In the streets of Boston, once upon a time, roamed plenty o’ beings with curious, hungry minds.
And as seasons turned — ’tis true, my friends —
they had cravings and ravings of infinite kinds.
Come inside, where roasted hazelnuts teem,
and pumpkins are not always what they seem …
A is for apple, Ms. White’s fatal fruit,
but with cider or pie, that whole death thing is moot.
Let’s not beat around the bush, people. Apple pies taste good, and that’s pretty much our philosophy on that. The French also happen to do a pretty bangin’ job putting fruit to pastry, and the heirloom apple tart tatin ($8.95) at Sel de la Terre [255 State St., Boston. 617.720.1300. seldelaterre.com] puts us right in the mood for leaf-pile jumping. Topped with honey-thyme ice cream and caramel sauce, a buttery slice of this puts it all in perspective.
Lest we forget the humble crêpe, the thin, sweet stuffed pancake of our dreams: Get your quick autumn fix at Crispy Crêpes Café [512A Park Dr., Boston. 617.859.9585 crispycrepescafe.com], with the apple crêpe ($5.25), irresistibly nestled within a generous sprinkling of brown sugar, cinnamon and caramel. The French win again, sorry.
And we really didn’t plan this, but three’s certainly the charm: French brasserie Gaslight [560 Harrison Ave., South End, Boston. 617.422.0224. gaslight560.com] puts an interpretive spin on the traditional French 75 cocktail with the addition of Normandy’s apple brandy Calvados. The Du Coin 75 ($8.50) employs gin, Calvados, fresh lemon juice, sugar and champagne in the glass, with the brandy adding an intriguing layer of depth. This tribute to the fruit would make Eve certainly proud.
B’s for seared meat that’s simmered to braise,
and delicious to all: the straight and the gays.
Soy duck ($11)
Boneless braised duck + tofu
Best Little Restaurant [13A Hudson St., Chinatown. Boston. 617.338.4988]
Gnocchi di yuca al ragú verde stile secco peruviano ($24.95):
Cassava root gnocchi + braised “Chicha de Jora” green lamb ragu + shaved parmesan
Taranta [210 Hanover St., North End, Boston. 617.720.0052. tarantarist.com]
THE PULP FICTION:
Braised short rib cannelloni ($14)
Smoked bacon + veggies
Troquet [140 Boylston St., Theater District, Boston. 617.695.9463. troquetboston.com]
C is for cheese, milk’s curds from the whey,
it’s stinky and creamy, a cheesemonger’s prey.
Cheese is certainly delicious all year round, but there’s certain cozy comfort in the packing-in of the dense, creamy stuff with lusty abandon. (Oh, who, me?) Throw in some crusty bread and a generous pour, and things will be warming up in no time. Linda Brown, cheese and specialty foods buyer at the Wine and Cheese Cask [407 Washington St., Somerville. 617.623.8656. thewineandcheesecask.com] rallies some customer favorites and personal fall-tinged picks. Says Brown:
“We have a Spanish blue called Valdeón. It’s a great cold-weather cheese, a hearty blue from Spain that’s a mix of goat and cow. It’s very pretty, wrapped in chestnut leaves. Try it with Marcona Spanish almonds. They’re white almonds, and kind of oily and salty. Valdeón would always go well with a Spanish red.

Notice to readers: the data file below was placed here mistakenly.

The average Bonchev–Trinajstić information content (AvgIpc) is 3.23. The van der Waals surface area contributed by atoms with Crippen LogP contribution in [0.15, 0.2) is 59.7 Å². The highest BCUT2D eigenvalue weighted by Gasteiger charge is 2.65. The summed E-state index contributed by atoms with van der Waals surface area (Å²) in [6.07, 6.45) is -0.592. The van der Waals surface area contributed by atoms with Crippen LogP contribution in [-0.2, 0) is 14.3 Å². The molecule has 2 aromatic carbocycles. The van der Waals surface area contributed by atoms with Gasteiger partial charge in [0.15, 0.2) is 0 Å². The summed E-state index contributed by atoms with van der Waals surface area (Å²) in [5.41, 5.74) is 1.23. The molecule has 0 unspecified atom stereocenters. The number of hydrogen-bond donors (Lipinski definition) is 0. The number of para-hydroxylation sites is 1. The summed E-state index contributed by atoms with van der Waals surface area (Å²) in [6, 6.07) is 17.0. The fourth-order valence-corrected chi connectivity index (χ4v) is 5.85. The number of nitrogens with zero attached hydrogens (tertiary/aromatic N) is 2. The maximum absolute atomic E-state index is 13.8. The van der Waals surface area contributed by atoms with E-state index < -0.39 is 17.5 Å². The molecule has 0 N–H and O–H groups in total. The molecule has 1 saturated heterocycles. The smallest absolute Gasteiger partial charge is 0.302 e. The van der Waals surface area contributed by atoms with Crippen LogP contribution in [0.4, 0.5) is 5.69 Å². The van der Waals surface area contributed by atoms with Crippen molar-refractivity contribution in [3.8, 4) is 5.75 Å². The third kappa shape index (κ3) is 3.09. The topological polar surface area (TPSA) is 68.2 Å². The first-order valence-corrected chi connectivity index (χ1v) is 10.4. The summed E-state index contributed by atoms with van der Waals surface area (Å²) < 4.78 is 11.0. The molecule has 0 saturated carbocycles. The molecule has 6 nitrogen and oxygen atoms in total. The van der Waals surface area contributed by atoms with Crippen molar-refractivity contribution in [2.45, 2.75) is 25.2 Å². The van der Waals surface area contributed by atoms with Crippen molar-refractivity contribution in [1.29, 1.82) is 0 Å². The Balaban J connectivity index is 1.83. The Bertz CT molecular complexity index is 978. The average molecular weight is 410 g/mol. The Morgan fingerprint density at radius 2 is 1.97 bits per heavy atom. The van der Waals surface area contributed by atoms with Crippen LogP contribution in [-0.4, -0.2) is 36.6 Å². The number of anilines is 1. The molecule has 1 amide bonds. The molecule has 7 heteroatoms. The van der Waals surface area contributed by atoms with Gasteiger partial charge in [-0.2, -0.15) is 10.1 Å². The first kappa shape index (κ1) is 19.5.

“You can also do Stilton: an authentic blue, rich and complex. It also looks kind of cool; it’s naturally aged — cave-aged — and has a really nice rind. Stilton is always good with port.
“You could do a couple triple-crèmes. We have Délice de Bourgogne, a dense, buttery, rich cheese. It’s from the Burgundy region of France. It pairs well with Champagne.
“Here’s one from the United States: Torta Mascarpone, layered with basil and sun-dried tomatoes. It has a neat blend of sweet, salty and tangy from its ingredients.
“A staff favorite around here is Piave, an Italian that’s been aged 120 days. It’s full-bodied, sharp and kind of dry. I haven’t met anyone who doesn’t like Piave! It’s a nice cheese for snacking, or try drizzling a little olive oil with it on a good baguette.”
D is for Dante, inferno or not,
with adventurous eaters who make a chef hot.
DANTE DE MAGISTRIS | OWNER/CHEF, DANTE
BY SARAH LEECH-BLACK
What’s on the horizon for the fall menu?
I’m taking a trip to Italy, so I’m sure I’ll get more inspiration there. It’s all about utilizing what’s in front of you: That’s the way Italians cook.
Italians probably have nicer things in front of them, though. What do Bostonians have?
Root vegetables, pumpkins and all sorts of squash.
Do you have a favorite squash?
Blue Hubbard. I make a dish with that, homemade ricotta, toasted almonds and amaretto.
Gnocchi, spaghetti or ravioli?
Spaghetti. I can make it a new way every week. Gnocchi is more of a struggle; I get sick of it more easily so it’s more of a love/hate relationship.
What dish would a girl order off your menu to impress you?
The ostriche, which are oysters with a spicy cucumber and tomato sorbetto. It’s so good but people are scared of it. Nothing is more attractive than a girl who eats up what makes others squeamish.